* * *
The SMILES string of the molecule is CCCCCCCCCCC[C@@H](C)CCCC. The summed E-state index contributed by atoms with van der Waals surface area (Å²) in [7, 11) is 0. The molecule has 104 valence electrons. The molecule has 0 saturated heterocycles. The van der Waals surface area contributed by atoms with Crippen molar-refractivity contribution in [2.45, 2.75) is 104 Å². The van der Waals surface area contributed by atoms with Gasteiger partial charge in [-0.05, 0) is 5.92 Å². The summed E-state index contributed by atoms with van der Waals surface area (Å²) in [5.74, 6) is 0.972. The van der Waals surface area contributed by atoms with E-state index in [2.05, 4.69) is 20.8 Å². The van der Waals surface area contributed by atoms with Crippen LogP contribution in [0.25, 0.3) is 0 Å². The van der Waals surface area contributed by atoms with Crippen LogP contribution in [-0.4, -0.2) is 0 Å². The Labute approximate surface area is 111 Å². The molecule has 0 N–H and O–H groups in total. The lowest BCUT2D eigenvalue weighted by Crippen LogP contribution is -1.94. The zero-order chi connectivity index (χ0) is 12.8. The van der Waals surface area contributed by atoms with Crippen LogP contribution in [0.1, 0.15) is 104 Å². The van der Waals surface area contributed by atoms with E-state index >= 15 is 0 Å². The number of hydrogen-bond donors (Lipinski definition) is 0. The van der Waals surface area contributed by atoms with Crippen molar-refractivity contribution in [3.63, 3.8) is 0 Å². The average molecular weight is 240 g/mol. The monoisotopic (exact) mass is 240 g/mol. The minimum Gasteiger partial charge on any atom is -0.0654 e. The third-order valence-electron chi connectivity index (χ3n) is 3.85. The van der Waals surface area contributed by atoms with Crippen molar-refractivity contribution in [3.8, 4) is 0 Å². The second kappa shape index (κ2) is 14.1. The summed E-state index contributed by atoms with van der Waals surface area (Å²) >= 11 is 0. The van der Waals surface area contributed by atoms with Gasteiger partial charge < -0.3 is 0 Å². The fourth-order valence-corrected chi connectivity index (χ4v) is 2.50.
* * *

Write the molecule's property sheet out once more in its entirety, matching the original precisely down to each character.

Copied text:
The SMILES string of the molecule is CCCCCCCCCCC[C@@H](C)CCCC. The summed E-state index contributed by atoms with van der Waals surface area (Å²) in [7, 11) is 0. The molecule has 104 valence electrons. The molecule has 0 saturated heterocycles. The van der Waals surface area contributed by atoms with Crippen molar-refractivity contribution in [2.45, 2.75) is 104 Å². The van der Waals surface area contributed by atoms with Gasteiger partial charge in [-0.05, 0) is 5.92 Å². The summed E-state index contributed by atoms with van der Waals surface area (Å²) in [5.74, 6) is 0.972. The van der Waals surface area contributed by atoms with E-state index in [2.05, 4.69) is 20.8 Å². The van der Waals surface area contributed by atoms with Crippen LogP contribution in [0.25, 0.3) is 0 Å². The van der Waals surface area contributed by atoms with Crippen LogP contribution in [-0.4, -0.2) is 0 Å². The Labute approximate surface area is 111 Å². The molecule has 0 N–H and O–H groups in total. The lowest BCUT2D eigenvalue weighted by Crippen LogP contribution is -1.94. The zero-order chi connectivity index (χ0) is 12.8. The van der Waals surface area contributed by atoms with Crippen LogP contribution in [0.1, 0.15) is 104 Å². The van der Waals surface area contributed by atoms with E-state index >= 15 is 0 Å². The number of hydrogen-bond donors (Lipinski definition) is 0. The van der Waals surface area contributed by atoms with Crippen molar-refractivity contribution in [3.63, 3.8) is 0 Å². The average molecular weight is 240 g/mol. The monoisotopic (exact) mass is 240 g/mol. The minimum Gasteiger partial charge on any atom is -0.0654 e. The third-order valence-electron chi connectivity index (χ3n) is 3.85. The van der Waals surface area contributed by atoms with Crippen molar-refractivity contribution in [3.8, 4) is 0 Å². The second kappa shape index (κ2) is 14.1. The summed E-state index contributed by atoms with van der Waals surface area (Å²) >= 11 is 0. The van der Waals surface area contributed by atoms with Gasteiger partial charge < -0.3 is 0 Å². The fourth-order valence-corrected chi connectivity index (χ4v) is 2.50.